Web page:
Earles v Barclays Bank reported in the Times

Earles v Barclays Bank was reported in The Times today with the heading Disclosing electronic data.

I have already written about this (see Costs penalty for non-compliance with e-disclosure obligations). It is significant at several levels: unlike Digicel it is a fairly ordinary case; it is firmly grounded in authorities about evidence and not merely about disclosure or electronic disclosure; it covers the use of disproportionately expensive lawyers as well as procedural defects; perhaps most importantly, it is a case where documentary evidence would have proved immediately what it took much oral evidence to show, possibly allowing the case to be dealt with on a summary basis. The disclosure defects did actually cost time,  money and court time.

It sends messages to clients as well as to lawyers. There is, as the opening paragraph of the Times report says, no duty under English law to preserve documents before proceedings commence. After that point, potentially disclosable documents must be preserved and the lawyers must consider whether any category of documents falls within Rule 31.6 CPR (that is, whether they are disclosable at all) and then to consider the separate question whether it is proportionate to search within the sources which have been found and preserved and/or to look more widely.

This does NOT mean that every document must be dug out and disclosed, nor that electronic disclosure is right for every case. What is required is that the court gets the opportunity to consider (and to see that the parties have considered) the balance of potential usefulness against estimated cost for those categories of documents which warrant the discussion. Airy assertions that “it would cost too much to look for the documents” will not wash when they are (as in this case) central to the issues.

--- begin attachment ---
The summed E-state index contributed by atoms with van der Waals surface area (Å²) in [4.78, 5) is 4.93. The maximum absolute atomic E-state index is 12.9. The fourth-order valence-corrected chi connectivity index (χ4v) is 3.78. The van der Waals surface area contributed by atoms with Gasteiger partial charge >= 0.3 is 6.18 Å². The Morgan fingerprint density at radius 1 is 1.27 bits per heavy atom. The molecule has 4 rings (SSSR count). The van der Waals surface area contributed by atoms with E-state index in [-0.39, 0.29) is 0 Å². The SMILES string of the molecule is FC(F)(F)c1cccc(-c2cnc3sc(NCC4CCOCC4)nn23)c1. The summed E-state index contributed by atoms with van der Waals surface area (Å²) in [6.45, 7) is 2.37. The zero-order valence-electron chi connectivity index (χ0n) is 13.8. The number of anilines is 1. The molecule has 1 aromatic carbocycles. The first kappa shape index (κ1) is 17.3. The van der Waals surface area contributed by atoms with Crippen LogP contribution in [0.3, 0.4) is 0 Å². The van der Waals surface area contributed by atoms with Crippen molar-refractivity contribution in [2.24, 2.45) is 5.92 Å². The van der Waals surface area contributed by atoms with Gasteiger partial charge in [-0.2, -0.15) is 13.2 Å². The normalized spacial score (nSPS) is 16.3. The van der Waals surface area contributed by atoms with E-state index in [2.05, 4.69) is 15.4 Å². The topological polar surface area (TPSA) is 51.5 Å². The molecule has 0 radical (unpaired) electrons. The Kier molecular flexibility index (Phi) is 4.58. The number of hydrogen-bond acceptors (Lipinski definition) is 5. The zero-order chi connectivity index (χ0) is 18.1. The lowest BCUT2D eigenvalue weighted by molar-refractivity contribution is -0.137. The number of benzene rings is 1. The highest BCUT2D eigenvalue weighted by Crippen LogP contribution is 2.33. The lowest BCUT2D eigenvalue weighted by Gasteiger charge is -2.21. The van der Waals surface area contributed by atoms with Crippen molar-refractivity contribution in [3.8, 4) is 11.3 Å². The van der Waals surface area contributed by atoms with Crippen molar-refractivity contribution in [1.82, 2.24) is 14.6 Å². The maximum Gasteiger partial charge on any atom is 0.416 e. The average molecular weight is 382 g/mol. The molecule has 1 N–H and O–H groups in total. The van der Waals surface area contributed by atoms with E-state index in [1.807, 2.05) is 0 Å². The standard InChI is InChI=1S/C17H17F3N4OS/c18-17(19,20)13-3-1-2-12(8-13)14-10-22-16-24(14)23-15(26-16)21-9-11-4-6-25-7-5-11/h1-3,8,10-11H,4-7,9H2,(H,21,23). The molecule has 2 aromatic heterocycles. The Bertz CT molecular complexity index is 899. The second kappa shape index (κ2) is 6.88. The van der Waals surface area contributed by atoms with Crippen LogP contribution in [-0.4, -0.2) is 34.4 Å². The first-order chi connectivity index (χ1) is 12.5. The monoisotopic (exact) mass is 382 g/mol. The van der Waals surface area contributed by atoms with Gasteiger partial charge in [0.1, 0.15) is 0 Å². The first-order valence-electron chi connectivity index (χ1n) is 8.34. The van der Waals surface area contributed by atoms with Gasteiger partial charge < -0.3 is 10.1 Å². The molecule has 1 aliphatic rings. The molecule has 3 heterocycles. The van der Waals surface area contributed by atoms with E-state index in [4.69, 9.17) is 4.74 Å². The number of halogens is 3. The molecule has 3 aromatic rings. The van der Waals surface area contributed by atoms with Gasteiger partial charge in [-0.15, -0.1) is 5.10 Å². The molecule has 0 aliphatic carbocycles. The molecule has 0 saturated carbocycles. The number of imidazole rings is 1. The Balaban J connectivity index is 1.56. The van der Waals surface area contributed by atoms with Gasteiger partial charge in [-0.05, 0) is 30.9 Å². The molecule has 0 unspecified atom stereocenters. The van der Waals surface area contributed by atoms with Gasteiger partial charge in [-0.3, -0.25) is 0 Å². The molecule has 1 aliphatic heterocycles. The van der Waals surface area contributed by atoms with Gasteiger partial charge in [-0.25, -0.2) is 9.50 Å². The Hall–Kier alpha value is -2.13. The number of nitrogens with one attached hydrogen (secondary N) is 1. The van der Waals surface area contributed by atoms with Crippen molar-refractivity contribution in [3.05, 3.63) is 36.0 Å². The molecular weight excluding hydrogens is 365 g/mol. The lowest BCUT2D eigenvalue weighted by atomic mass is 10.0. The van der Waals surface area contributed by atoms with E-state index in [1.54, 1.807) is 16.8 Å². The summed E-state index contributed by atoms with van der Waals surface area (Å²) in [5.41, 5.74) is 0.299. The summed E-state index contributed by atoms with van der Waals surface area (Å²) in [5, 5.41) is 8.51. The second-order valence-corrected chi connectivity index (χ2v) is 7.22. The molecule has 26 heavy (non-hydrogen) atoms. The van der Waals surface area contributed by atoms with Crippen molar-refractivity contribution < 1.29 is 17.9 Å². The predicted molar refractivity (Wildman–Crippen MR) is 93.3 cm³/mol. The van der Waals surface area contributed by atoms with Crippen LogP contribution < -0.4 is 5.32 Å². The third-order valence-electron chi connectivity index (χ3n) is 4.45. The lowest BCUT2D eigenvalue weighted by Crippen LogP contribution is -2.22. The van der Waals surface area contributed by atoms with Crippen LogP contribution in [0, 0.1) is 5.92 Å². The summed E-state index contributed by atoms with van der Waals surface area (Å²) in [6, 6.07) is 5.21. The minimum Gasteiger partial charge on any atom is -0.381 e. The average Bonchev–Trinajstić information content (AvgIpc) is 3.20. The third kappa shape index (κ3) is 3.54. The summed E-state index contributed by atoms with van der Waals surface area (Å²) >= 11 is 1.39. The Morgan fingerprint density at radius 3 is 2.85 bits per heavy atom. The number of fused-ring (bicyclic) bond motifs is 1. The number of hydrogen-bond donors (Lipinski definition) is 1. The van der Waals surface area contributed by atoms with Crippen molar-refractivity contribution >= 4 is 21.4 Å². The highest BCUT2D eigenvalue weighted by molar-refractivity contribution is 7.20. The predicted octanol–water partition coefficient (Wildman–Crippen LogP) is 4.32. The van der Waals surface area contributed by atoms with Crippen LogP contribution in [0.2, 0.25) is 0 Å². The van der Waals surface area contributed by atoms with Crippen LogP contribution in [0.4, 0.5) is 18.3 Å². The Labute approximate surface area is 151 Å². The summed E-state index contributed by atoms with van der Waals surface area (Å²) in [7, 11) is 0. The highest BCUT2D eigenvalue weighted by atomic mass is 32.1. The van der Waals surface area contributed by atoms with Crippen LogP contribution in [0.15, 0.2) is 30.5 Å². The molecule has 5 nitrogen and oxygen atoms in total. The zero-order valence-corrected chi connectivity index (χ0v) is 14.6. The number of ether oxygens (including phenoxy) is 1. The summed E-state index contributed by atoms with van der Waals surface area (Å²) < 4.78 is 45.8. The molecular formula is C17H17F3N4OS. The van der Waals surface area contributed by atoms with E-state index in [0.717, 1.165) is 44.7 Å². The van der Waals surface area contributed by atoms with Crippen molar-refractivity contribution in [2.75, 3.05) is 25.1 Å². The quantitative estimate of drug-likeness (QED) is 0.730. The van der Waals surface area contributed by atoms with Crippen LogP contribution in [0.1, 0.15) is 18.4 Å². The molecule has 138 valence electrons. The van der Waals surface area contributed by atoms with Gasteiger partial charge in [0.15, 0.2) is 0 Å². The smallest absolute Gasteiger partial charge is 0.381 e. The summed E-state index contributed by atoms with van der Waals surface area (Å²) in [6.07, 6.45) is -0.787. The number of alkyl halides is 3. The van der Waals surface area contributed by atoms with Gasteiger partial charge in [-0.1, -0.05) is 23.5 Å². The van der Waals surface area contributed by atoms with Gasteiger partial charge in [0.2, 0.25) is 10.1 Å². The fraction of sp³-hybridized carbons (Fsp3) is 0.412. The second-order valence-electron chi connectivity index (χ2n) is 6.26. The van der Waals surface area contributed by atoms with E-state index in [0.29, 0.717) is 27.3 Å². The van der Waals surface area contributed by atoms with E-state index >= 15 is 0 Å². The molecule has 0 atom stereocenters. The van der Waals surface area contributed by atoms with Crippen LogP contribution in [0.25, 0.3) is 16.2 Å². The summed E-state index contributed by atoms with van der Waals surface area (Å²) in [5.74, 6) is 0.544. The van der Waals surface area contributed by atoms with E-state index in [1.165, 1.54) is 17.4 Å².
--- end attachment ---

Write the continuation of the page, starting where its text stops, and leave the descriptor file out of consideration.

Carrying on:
The cost of a company-wide litigation readiness policy on top of an adequate document retention policy, together with the applications and processes to manage them, may not be insignificant. When companies are weighing up that investment, however, they must consider the alternative – that they may have to concede litigation, risk losing it, or settle it on disadvantageous terms if they cannot find the documents they need. That need is not just about formal compliance with the rules but about the strength of the evidence.

This judgment reminds us that you can win a case and yet be penalised in costs for the manner in which you prepared for it. You do not need the formal disclosure rules to find authority for that – the overriding objective is enough.

It is worth bearing in mind that the investment in document retention and litigation readiness is not a one-trick pony. As well as making a company ready to comply with its disclosure / discovery obligations for court or regulator, it makes it practical to comply with subject access requests under the Data Protection Act and to identify fraud and other internal matters. As a bonus almost, it also makes for a more efficient business. It is not a subject to let slip off the bottom of the agenda, even before this judgment.

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About Chris Dale

I have been an English solicitor since 1980. I run the e-Disclosure Information Project which collects and comments on information about electronic disclosure / eDiscovery and related subjects in the UK, the US, AsiaPac and elsewhere
This entry was posted in Case Management, Court Rules, Courts, CPR, Discovery, Document Retention, eDisclosure, eDiscovery, Electronic disclosure, Litigation, Litigation costs, Litigation Readiness, Litigation Support, Mercantile Courts, Regulatory investigation. Bookmark the permalink.

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